Progressivism Hurts the Poor

ORIGINALLY PUBLISHED IN

By Tim Nerozzi

Progressive policies hurt the poor and minorities, according to a professor at one of America’s top business schools.

Michael Jacobs, professor at the Keenan-Flagler Business School at University of North Carolina Chapel Hill, says liberal policies on a range of issue from the environment to education often end up hurting the people liberals say they are trying to protect.

“Progressive policies designed to achieve social, environmental and education goals have raised the cost of living, resulting in an exodus of middle class and African-American families from Chapel Hill,” Jacobs said during a recent presentation at the John Locke Foundation, a Raleigh, think tank. “There’s unintended consequences.”

Local governments find themselves smothering their most vulnerable citizens with well-meaning but suffocating policies – essentially killing them with kindness.

Using the university town where he had lived for years, Chapel Hill, N.C. as an example, Jacobs showed how efforts to protect small farms and rural areas make land and housing less affordable. Attempts to block chain stores such as Wal-Mart from encroaching on local merchants have reduced the city’s affordable shopping options, making it harder for poor resident to purchase cheaper goods. It has also limited sales tax revenue, forcing the city to raise property taxes, which also raises the price of houses and rents.

As a result, Chapel Hill is one of North Carolina’s richest, most expensive, most highly taxed and unequal cities. Its progressive policies, Jacobs said, have helped make the area prohibitively expensive to live in, forcing out low-income households and minorities.

Orange County, which includes Chapel Hill, and Buncombe County, which includes the liberal enclave of Asheville, are the only two growing counties in North Carolina that have lost significant minority population over the last decade. Progressive policies, misguided public works funded through local taxes, and a lack of attention to the rising cost of living may be to blame.

Jacobs, a former U.S. Treasury official, as well as the CEO of his own “boutique investment bank,” Jacobs Capital, said he was alerted to the issue several years ago when he received property tax bills for his two North Carolina homes.

“I had two houses — one in Chapel Hill, one in Wilmington worth the same amount of money. And I got my property tax bills, and I thought there was a typo, Jacobs said at the John Locke event last month.

Jacobs was bewildered. He had moved to Chapel Hill in order to be closer to his students, having become more serious about his teaching position and devoting more time to his career as a professor.

Staring at both statements, he couldn’t make heads of tails of where the numbers were coming from.

“So, I said to my wife, I don’t know which one of these is wrong, but one of these is definitely wrong because one is more than twice as much as the other, and the houses are worth the same. Turns out, there wasn’t a typo.”

Jacobs assembled a team to find the answer. His research discovered that Chapel Hill has the highest property tax in North Carolina, sitting around 52.4 cents per $100 of value in 2017. It has the highest sales tax in the state as well. Efforts to conserve water have also given it the highest water rates in the state, he said, adding significant financial burdens to the poor.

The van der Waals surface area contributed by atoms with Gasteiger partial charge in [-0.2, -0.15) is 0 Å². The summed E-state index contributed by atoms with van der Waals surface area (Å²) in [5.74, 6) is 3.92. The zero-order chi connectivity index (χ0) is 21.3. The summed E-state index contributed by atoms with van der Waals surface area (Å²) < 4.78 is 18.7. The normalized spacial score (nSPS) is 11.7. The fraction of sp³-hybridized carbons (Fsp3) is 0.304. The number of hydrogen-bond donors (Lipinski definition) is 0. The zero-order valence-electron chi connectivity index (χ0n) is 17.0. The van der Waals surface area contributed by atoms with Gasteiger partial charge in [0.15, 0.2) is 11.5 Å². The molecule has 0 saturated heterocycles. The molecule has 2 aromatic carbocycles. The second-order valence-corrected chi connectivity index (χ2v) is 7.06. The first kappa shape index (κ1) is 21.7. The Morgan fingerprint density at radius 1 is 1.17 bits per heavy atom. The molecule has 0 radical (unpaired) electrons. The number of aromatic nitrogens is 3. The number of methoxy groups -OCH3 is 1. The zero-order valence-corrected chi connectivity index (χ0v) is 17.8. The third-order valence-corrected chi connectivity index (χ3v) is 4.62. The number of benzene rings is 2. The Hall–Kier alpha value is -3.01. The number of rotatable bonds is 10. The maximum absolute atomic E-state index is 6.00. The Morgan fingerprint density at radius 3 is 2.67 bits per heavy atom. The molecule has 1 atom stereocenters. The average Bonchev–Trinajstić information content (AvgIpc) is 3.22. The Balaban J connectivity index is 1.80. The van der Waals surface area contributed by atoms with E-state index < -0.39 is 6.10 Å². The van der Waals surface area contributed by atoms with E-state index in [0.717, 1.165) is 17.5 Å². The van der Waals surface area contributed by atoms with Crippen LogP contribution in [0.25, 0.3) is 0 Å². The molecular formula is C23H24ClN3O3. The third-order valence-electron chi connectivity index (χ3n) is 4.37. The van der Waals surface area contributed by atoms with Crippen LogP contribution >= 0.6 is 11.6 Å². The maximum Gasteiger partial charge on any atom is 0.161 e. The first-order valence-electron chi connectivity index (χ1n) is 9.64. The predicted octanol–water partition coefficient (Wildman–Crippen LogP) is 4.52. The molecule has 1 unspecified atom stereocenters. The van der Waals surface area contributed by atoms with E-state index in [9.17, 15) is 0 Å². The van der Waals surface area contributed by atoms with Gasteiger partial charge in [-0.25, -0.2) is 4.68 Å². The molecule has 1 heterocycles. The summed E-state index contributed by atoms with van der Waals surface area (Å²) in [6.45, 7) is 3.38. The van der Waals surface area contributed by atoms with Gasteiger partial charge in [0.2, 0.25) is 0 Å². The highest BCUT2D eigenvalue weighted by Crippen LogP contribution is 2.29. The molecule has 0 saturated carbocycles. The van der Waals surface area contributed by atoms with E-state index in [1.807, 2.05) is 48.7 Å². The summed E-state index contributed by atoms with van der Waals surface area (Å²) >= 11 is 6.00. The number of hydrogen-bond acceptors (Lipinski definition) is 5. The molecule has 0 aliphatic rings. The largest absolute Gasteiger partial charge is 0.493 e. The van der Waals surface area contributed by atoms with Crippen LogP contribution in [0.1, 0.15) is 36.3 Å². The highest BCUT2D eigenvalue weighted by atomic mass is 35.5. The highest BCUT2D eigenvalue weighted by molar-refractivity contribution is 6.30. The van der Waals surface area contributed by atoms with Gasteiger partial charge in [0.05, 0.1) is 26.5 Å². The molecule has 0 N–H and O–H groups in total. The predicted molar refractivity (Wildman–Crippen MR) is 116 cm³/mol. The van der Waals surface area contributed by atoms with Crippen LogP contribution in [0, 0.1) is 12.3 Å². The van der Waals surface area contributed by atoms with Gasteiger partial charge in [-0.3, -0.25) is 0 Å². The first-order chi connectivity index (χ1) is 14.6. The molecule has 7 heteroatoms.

Owning a house or land in Chapel Hill, compared to the rest of North Carolina, is financially irresponsible.

However, it’s not malice or neglect that is squashing the middle- and lower-income households. In many cases, Chapel Hill residents are hurt by the very government projects meant to ease their financial burdens.

The town of Chapel Hill, located in Orange County, infamously boasts a “rural buffer” – more than 30,000 acres of land off limits to urbanization or development. The land is zoned for low-density housing, small farms, and small businesses. The citizens of this rural sanctuary do not have access to city services such as water or sewage.

What was intended to be a barrier against unwanted development and urbanization now looks more like a barrier against affordable housing and low-income neighborhoods. With the 30,000 acres protected from unwanted development, previously inexpensive land for housing projects sits unused.

Meanwhile, one of the largest issues affecting low-income households, specifically minority families, is the astronomical cost of housing.

The buses that run throughout the town are free to use, and can transport bicycles, wheelchairs and boast other accommodations for riders. The buses are directly funded, however, by local taxes. Hybrid buses, GPS trackers for convenience, and articulated models have been rolled at varying intervals, producing a bouquet of novelty vehicles for the public.

These state-of-the-art buses do not seem to be satisfying the public demand, however, as Orange County is currently pursuing a light rail system servicing Chapel Hill and Durham in order to “ease congestion” on local bus routes and other public transit systems. This project, originally priced at $1.8 billion, has since jumped to $3.3 billion and continues to approach its genesis. Construction is expected to start in 2020.

These public utilities and grandiose gestures of public good mean nothing if the taxes required to fund them cripple the very citizens they are meant to help. Well-intended or not, the progressive policies instituted across the county are perhaps killing its citizens with reckless kindness.

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